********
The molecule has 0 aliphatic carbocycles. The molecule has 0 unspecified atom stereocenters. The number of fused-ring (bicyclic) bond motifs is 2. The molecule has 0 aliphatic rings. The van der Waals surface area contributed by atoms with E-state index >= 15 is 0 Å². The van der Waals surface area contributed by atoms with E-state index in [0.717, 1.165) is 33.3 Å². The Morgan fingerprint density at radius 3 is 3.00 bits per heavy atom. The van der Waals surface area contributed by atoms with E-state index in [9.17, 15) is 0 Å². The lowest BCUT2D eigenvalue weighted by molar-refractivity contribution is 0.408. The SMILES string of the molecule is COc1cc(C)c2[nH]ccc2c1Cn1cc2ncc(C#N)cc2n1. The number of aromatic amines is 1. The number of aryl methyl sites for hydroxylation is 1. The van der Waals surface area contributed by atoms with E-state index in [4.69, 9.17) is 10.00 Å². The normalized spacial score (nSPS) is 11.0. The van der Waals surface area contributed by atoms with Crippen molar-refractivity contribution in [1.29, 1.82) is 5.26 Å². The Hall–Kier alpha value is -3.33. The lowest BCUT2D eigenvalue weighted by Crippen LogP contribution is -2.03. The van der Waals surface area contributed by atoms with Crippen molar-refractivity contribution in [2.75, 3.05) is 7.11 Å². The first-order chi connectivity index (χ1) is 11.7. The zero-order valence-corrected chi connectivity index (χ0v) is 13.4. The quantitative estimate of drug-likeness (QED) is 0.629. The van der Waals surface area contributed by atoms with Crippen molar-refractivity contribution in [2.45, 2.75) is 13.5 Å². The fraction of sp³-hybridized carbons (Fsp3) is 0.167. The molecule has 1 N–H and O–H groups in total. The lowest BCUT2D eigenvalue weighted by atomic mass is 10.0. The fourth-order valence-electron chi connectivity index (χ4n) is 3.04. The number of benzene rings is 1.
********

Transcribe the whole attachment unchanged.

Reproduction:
The molecule has 0 aliphatic carbocycles. The molecule has 0 unspecified atom stereocenters. The number of fused-ring (bicyclic) bond motifs is 2. The molecule has 0 aliphatic rings. The van der Waals surface area contributed by atoms with E-state index >= 15 is 0 Å². The van der Waals surface area contributed by atoms with E-state index in [0.717, 1.165) is 33.3 Å². The Morgan fingerprint density at radius 3 is 3.00 bits per heavy atom. The van der Waals surface area contributed by atoms with E-state index in [9.17, 15) is 0 Å². The lowest BCUT2D eigenvalue weighted by molar-refractivity contribution is 0.408. The SMILES string of the molecule is COc1cc(C)c2[nH]ccc2c1Cn1cc2ncc(C#N)cc2n1. The number of aromatic amines is 1. The number of aryl methyl sites for hydroxylation is 1. The van der Waals surface area contributed by atoms with E-state index in [4.69, 9.17) is 10.00 Å². The normalized spacial score (nSPS) is 11.0. The van der Waals surface area contributed by atoms with Crippen molar-refractivity contribution in [1.29, 1.82) is 5.26 Å². The Hall–Kier alpha value is -3.33. The lowest BCUT2D eigenvalue weighted by Crippen LogP contribution is -2.03. The van der Waals surface area contributed by atoms with Crippen molar-refractivity contribution in [2.75, 3.05) is 7.11 Å². The first-order chi connectivity index (χ1) is 11.7. The zero-order valence-corrected chi connectivity index (χ0v) is 13.4. The quantitative estimate of drug-likeness (QED) is 0.629. The van der Waals surface area contributed by atoms with Crippen molar-refractivity contribution in [2.45, 2.75) is 13.5 Å². The fraction of sp³-hybridized carbons (Fsp3) is 0.167. The molecule has 1 N–H and O–H groups in total. The lowest BCUT2D eigenvalue weighted by atomic mass is 10.0. The fourth-order valence-electron chi connectivity index (χ4n) is 3.04. The number of benzene rings is 1.